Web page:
The Effect of Football Shoulder Pad Removal
Technique and Equipment Removal Training on Cervical Spine Motion, Time to Task
Completion, and Perceived Task Difficulty

C, Mihalik J, Lynall R, Fraser M, Petschauer M, and Swartz E. Athletic Training
& Sports Health Care. 2015; 7(6):232-41.

Take Home Message: Practice is necessary for
efficient equipment removal in American football.  Frequent training reduces removal time and motion
of the spine in injured athletes.

In an
emergency situation in American football where the cervical spine must be
stabilized, rapid removal of shoulder pads and helmets may be necessary.  In the event of a suspected spine injury, the
most recent
National Athletic Trainers’ Association Inter-Association Consensus Statement recommends the
practice of safe, rapid removal of protective equipment by Athletic Trainers
(ATs) before transport when appropriate. 
However, while swift removal is necessary minimizing excessive movement
of the cervical spine is paramount to ensure no further damage to the spinal
cord is rendered.   Therefore, Lenhardt and colleagues compared head
motion of patient models, total amount of time to completion of removal, and
perceived task difficulty for: 1) the elevated torso method and 2) the flat
torso method using traditional shoulder pads, and 3) the Riddell RipKord shoulder
pads among ATs with and without reinforced training four weeks after an initial
training session.  Thirty-one Certified ATs
and one senior student (12 male, 20 female) with ~3.4 years of experience in an
equipment-intensive sport environment attended two sessions. The first session
involved training in three different equipment removal techniques in a
randomized order (flat-torso traditional, elevated-torso traditional and
Riddell Ripkord™). Four weeks later at a second session, the investigators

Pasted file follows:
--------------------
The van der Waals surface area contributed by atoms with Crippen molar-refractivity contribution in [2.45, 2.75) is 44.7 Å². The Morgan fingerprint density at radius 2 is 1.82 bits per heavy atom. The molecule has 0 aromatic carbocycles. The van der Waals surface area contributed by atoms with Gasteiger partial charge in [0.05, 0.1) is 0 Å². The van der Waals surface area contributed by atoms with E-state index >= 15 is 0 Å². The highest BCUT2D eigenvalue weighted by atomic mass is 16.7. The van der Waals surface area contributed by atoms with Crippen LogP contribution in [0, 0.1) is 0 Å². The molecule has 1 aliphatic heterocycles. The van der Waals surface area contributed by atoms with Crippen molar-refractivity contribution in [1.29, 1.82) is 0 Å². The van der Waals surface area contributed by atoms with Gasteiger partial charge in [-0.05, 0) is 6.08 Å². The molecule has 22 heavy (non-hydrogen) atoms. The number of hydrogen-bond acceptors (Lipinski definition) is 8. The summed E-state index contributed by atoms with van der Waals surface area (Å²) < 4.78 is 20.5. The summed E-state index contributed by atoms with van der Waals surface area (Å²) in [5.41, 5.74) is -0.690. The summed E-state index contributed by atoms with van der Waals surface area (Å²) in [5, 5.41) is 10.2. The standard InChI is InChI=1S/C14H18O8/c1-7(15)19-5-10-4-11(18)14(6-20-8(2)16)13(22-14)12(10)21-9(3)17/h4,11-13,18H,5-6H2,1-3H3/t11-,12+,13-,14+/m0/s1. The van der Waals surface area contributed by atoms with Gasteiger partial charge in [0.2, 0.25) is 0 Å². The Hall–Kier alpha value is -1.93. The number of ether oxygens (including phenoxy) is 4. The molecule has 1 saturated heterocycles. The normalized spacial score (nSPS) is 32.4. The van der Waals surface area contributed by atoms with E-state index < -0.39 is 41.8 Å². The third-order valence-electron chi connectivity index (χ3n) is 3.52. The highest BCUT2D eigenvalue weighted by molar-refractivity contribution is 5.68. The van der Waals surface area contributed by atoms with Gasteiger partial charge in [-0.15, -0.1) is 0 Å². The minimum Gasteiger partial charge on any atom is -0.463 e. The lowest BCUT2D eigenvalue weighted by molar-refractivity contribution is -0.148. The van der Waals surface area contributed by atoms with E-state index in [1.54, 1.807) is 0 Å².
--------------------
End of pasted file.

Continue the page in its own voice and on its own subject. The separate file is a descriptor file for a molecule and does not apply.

randomly placed the participants in the control or reinforced-training
group.   The reinforced-training group
received repeated verbal instruction but not hands-on practice before
performing the equipment removal techniques while the control group did not
receive any additional instructional content. 
Researchers collected range of motion in three planes of the head and
thorax via a motion capture system. In addition, they also assessed the time of
removal and perceived exertion of the participants. Overall, the rate of
perceived exertion for the Riddell RipKord was lower than the perceived
exertion reported by the ATs for the other two removal techniques.  The researchers also found repeat testing
improved the speed of removal for all techniques. The Riddell Ripkord time was
~10 seconds less than the other two techniques; however, the authors believed
that such a small decrease in time might not be clinically meaningful. Head-to-thorax
motion varied among all three methods; however, compared with the control
participants the reinforced-training group reduced spine frontal and sagittal
plane motion by approximately 1.5° during the flat-torso removal technique.
While statistically significant, the clinical importance of this finding remains

study provides excellent foundational knowledge for healthcare providers for
safe and effective protective equipment removal.  The research highlights the need for repetition
and not just initial training. Practice should promote comfort with emergency
protocols therefore facilitating a reduction in “skill decay”.  The best course of action when deciding to
remove the helmet and shoulder pads will ultimately be based on the confidence
of the professional and the amount of trained rescuers available.  The most recent consensus statement
recommends three trained
rescuers at minimum while four is ideal and more practical to assist in proper
removal of most shoulder pad systems. Healthcare practitioners should be
cautious since the variation in cervical stabilization techniques can effect
removal time and cervical spine motion. Lastly, substantial differences are
present when testing in a controlled laboratory environment versus the
unpredictability of field of play, which the authors acknowledge.  Despite that limitation, this study
highlights that ATs should periodically review equipment removal strategies to ensure

Questions for Discussion: Are you more
comfortable with the flat torso or the elevated torso method of equipment
removal? Why do you prefer this technique?

by: Catherine E. Lewis and
Adam B. Rosen
by: Jeffrey Driban



Lenhardt, C., Mihalik, J., Lynall, R., Fraser, M., Petschauer, M., & Swartz, E. (2015). The Effect of Football Shoulder Pad Removal Technique and Equipment Removal Training on Cervical Spine Motion, Time to Task Completion, and Perceived Task Difficulty Athletic Training & Sports Health Care, 7 (6), 232-241 DOI: 10.3928/19425864-20151029-04